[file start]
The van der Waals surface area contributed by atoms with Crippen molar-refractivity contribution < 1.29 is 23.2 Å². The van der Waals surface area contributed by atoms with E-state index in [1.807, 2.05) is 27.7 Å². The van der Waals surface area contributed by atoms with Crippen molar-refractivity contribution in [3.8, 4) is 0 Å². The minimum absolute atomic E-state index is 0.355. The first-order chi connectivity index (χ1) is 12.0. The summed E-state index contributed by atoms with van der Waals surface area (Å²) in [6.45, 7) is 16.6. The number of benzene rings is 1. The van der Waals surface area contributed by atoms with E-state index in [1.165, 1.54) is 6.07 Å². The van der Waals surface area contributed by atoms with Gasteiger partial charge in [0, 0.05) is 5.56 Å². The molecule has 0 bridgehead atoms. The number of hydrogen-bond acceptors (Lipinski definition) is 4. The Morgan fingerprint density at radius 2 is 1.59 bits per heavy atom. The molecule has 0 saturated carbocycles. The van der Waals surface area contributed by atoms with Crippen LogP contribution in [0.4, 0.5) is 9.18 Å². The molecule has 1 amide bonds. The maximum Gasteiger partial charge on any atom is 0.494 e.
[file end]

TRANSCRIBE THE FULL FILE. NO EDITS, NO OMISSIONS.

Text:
The van der Waals surface area contributed by atoms with Crippen molar-refractivity contribution < 1.29 is 23.2 Å². The van der Waals surface area contributed by atoms with E-state index in [1.807, 2.05) is 27.7 Å². The van der Waals surface area contributed by atoms with Crippen molar-refractivity contribution in [3.8, 4) is 0 Å². The minimum absolute atomic E-state index is 0.355. The first-order chi connectivity index (χ1) is 12.0. The summed E-state index contributed by atoms with van der Waals surface area (Å²) in [6.45, 7) is 16.6. The number of benzene rings is 1. The van der Waals surface area contributed by atoms with E-state index in [1.165, 1.54) is 6.07 Å². The van der Waals surface area contributed by atoms with Gasteiger partial charge in [0, 0.05) is 5.56 Å². The molecule has 0 bridgehead atoms. The number of hydrogen-bond acceptors (Lipinski definition) is 4. The Morgan fingerprint density at radius 2 is 1.59 bits per heavy atom. The molecule has 0 saturated carbocycles. The van der Waals surface area contributed by atoms with Crippen LogP contribution in [0.4, 0.5) is 9.18 Å². The molecule has 1 amide bonds. The maximum Gasteiger partial charge on any atom is 0.494 e.